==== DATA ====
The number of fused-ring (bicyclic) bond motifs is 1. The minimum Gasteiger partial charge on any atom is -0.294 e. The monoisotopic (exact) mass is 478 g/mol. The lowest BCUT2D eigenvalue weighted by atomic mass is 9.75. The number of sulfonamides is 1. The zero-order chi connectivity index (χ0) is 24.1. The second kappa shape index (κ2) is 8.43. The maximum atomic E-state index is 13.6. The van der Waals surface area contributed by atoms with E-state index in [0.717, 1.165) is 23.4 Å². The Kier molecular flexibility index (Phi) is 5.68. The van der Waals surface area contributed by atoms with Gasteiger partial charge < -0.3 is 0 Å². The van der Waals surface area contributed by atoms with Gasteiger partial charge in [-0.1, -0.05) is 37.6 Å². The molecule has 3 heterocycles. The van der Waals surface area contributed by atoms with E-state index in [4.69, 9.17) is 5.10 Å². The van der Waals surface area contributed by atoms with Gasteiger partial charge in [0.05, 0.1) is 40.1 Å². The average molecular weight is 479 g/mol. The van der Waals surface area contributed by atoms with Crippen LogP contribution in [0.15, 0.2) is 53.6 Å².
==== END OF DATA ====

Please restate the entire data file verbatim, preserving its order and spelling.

The number of fused-ring (bicyclic) bond motifs is 1. The minimum Gasteiger partial charge on any atom is -0.294 e. The monoisotopic (exact) mass is 478 g/mol. The lowest BCUT2D eigenvalue weighted by atomic mass is 9.75. The number of sulfonamides is 1. The zero-order chi connectivity index (χ0) is 24.1. The second kappa shape index (κ2) is 8.43. The maximum atomic E-state index is 13.6. The van der Waals surface area contributed by atoms with E-state index in [0.717, 1.165) is 23.4 Å². The Kier molecular flexibility index (Phi) is 5.68. The van der Waals surface area contributed by atoms with Gasteiger partial charge < -0.3 is 0 Å². The van der Waals surface area contributed by atoms with Gasteiger partial charge in [-0.1, -0.05) is 37.6 Å². The molecule has 3 heterocycles. The van der Waals surface area contributed by atoms with E-state index in [4.69, 9.17) is 5.10 Å². The van der Waals surface area contributed by atoms with Gasteiger partial charge in [0.05, 0.1) is 40.1 Å². The average molecular weight is 479 g/mol. The van der Waals surface area contributed by atoms with Crippen LogP contribution in [0.15, 0.2) is 53.6 Å².